Officer Conduct In Osagie Shooting Deemed ‘Consistent With Department Policies’

State College Police Chief John Gardner announced that an internal review of the March 2019 shooting death of Osaze Osagie found that the actions of State College Police Officers involved in Osagie’s death were “consistent with department policies and procedures and were consistent with trainings and established practices.”

Gardner said that the review assessed policies on use of force, medical aid after use of force, bias-based policing, tactical and training considerations, supervision, post-shooting investigative process, and post-shooting personnel services.

Assistant Chief of Police Matthew Wilson was assigned to conduct the review, and the review’s findings were presented to a conduct procedures and review board composed of a lieutenant, a sergeant, and two police officers, according to Gardner.

“Upon reading the internal review, I concur with the board’s findings,” Gardner said, speaking at the State College Borough Council’s Monday meeting.

Osagie died after police officers serving a “302” mental health warrant shot him at his home on Old Boalsburg Road.

“The involved officers were following procedures for serving 302 mental health warrants in regard to both department policy and state law,” he said, citing the reasoning behind his support for the review’s findings. “Osaze Osagie charged officers with a deadly weapon in an attempted assault. This prompted the use of deadly force due to the immediate threat of bodily injury or death to the officers.”

Gardner also said that the use of a taser was “ineffective in stopping the assault.”

Borough Manager Tom Fountaine added that the officer involved in Osagie’s death was “now cleared for duty” but “remained on administrative leave pending medical clearance to return to active duty.”

The result of the internal review comes several months after District Attorney Bernie Cantorna released a report that ruled that State College police officers’ use of force that resulted in Osagie’s death was justified.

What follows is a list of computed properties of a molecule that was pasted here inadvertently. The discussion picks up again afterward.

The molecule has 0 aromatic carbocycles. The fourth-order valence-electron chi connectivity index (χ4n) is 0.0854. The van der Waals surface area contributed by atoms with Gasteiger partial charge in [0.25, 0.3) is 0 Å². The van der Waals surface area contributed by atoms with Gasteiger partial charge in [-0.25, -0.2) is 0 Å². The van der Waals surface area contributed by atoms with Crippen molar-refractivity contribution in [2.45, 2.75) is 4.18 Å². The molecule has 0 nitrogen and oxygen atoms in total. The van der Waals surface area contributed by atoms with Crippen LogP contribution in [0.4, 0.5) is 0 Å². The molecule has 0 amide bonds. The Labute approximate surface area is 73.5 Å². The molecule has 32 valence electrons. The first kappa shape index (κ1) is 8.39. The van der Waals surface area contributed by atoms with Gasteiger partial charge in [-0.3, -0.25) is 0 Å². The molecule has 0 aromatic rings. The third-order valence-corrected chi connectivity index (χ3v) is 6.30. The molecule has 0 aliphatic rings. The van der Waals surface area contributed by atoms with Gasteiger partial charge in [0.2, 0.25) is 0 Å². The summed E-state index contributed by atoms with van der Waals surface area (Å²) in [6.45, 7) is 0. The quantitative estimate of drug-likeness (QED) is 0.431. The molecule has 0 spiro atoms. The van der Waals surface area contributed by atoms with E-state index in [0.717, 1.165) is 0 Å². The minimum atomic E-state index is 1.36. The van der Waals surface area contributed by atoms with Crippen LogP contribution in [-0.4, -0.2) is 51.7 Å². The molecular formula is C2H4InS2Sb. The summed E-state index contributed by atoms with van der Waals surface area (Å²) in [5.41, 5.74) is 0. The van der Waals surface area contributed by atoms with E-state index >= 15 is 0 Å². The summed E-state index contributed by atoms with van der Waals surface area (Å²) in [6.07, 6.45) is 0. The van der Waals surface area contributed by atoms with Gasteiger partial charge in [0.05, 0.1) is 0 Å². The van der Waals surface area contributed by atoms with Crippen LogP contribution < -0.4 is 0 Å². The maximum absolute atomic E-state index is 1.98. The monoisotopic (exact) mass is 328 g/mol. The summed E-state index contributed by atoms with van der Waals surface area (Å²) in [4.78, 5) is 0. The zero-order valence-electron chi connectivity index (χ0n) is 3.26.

Community members have led several protests calling for increased accountability in the review of Osagie’s death, including lie-ins at a May Borough Council meeting and on the sidewalk in front of the municipal building during Arts Fest.

Gardner’s announcement came after Council unanimously approved $200,000 in supplemental funding for a series of initiatives related to mental health and racial equity issues as well as an external review of police department procedure.

Gardner and Fountaine said that they would be available to meet with community members regarding the report in Council Chambers tomorrow, August 20, at 3:00 p.m. The State College Police Department’s entire report on the results of the internal review of the incident can be accessed here.

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About the Author

Jim Davidson

Jim is a junior English and history major and the features editor for Onward State. He, like most of the Penn State undergraduate population, is from 'just outside Philadelphia,' and grew up in Spring City, Pennsylvania. He covers a variety of Penn State topics, but spends nine months of every year waiting for the start of soccer season. You can reach him via email at [email protected] or follow him on twitter @messijim.

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